Letter to the editor: In response to the submission from Cabot Oil & Gas Corporation


In response to the submission by Ms. Mulac, Coordinator, External Affairs for Cabot Oil & Gas Corporation, pertaining to my recent article “Oil and gas companies explore Northeast Ohio for fracking opportunities”,  I would like to offer the following responses to her letter:

Addressing Ms. Mulac’s disappointment that I only interviewed negative perspectives, she failed to mention that I did reach out for a comment from Cabot Oil & Gas as well as State Representative, Darrell Kick who has openly supported fracking, neither responded to that opportunity. That attempt was made to allow them to contribute their positive viewpoint.

It was pointed out that if I had addressed residents in Susquehanna County, that I would see the “positive impact” that had come to the area when the corporation arrived. I did not seek out residents from that county, or that state because my story focused on Ashland and the counties surrounding. The words of the locals have more value over those that have profited from the company.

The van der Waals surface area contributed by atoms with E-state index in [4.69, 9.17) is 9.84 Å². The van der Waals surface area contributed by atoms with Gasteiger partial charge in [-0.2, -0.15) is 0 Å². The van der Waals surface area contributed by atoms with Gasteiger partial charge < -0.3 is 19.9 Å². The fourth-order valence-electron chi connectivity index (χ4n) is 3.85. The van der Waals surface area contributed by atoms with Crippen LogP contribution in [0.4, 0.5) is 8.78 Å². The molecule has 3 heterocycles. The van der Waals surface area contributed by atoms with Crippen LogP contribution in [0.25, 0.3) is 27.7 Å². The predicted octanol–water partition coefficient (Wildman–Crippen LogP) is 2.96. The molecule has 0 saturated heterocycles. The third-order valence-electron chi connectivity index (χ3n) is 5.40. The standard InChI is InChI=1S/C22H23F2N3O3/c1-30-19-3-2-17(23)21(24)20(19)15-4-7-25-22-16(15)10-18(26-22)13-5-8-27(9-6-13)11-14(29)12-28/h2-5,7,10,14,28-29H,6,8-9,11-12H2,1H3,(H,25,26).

She supplied two stories as examples of how these specific lives benefitted from their presence in that area. While I appreciate the effort Ms. Mulac offered to share these personal interest stories, I feel that she must take her own advice and share both sides of the story there as well. Perhaps she should take some time and research the responses of the neighbors of these landowners and not just those who profit from it directly.

I took Ms. Mulac’s suggestion and researched the Susquehanna County area. Two stories that came up were from the Akron Beacon Journal, discussing a $76,000 fine from the DEP for losing control of a well for 27 hours, and an incident that happened less than a year ago where they were fined $99,000 for air quality violations at numerous well sites throughout the county (taken from Pennsylvania Pressroom- Official News for the PA State Agencies). Beneath those, there were articles of water contamination cases, the documentary Gasland, and FrackNation, which were both based on that region.

I do not feel that what was written could be construed as disappointing. I stand by my article, which featured great opportunities for local residents to learn about health and safety precautions. It is important that they are not left to believe that there is no risk involved. That, I feel, is not a negative, but a reality.